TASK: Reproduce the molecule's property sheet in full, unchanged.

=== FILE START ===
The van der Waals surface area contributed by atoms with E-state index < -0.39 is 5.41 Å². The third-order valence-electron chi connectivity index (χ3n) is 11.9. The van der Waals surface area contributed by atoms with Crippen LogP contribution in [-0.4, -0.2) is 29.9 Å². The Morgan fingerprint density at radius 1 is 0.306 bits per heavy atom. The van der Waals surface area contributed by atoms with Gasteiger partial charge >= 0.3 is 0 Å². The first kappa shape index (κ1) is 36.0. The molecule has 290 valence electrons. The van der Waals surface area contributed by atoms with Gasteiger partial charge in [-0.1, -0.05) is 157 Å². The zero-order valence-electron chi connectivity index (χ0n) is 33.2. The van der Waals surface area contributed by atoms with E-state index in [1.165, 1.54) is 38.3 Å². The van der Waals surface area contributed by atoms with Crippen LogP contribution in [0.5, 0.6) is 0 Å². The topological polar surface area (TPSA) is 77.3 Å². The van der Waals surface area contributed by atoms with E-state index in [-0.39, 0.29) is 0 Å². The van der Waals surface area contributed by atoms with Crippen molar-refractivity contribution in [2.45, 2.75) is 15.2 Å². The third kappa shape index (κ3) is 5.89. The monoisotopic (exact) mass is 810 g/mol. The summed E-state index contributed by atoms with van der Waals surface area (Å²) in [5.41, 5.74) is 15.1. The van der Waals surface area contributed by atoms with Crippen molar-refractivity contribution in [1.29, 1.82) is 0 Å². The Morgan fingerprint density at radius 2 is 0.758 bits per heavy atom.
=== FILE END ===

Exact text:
The van der Waals surface area contributed by atoms with E-state index < -0.39 is 5.41 Å². The third-order valence-electron chi connectivity index (χ3n) is 11.9. The van der Waals surface area contributed by atoms with Crippen LogP contribution in [-0.4, -0.2) is 29.9 Å². The Morgan fingerprint density at radius 1 is 0.306 bits per heavy atom. The van der Waals surface area contributed by atoms with Gasteiger partial charge >= 0.3 is 0 Å². The first kappa shape index (κ1) is 36.0. The molecule has 290 valence electrons. The van der Waals surface area contributed by atoms with Gasteiger partial charge in [-0.1, -0.05) is 157 Å². The zero-order valence-electron chi connectivity index (χ0n) is 33.2. The van der Waals surface area contributed by atoms with E-state index in [1.165, 1.54) is 38.3 Å². The van der Waals surface area contributed by atoms with Crippen LogP contribution in [0.5, 0.6) is 0 Å². The topological polar surface area (TPSA) is 77.3 Å². The van der Waals surface area contributed by atoms with E-state index in [-0.39, 0.29) is 0 Å². The van der Waals surface area contributed by atoms with Crippen molar-refractivity contribution in [2.45, 2.75) is 15.2 Å². The third kappa shape index (κ3) is 5.89. The monoisotopic (exact) mass is 810 g/mol. The summed E-state index contributed by atoms with van der Waals surface area (Å²) in [5.41, 5.74) is 15.1. The van der Waals surface area contributed by atoms with Crippen molar-refractivity contribution in [1.29, 1.82) is 0 Å². The Morgan fingerprint density at radius 2 is 0.758 bits per heavy atom.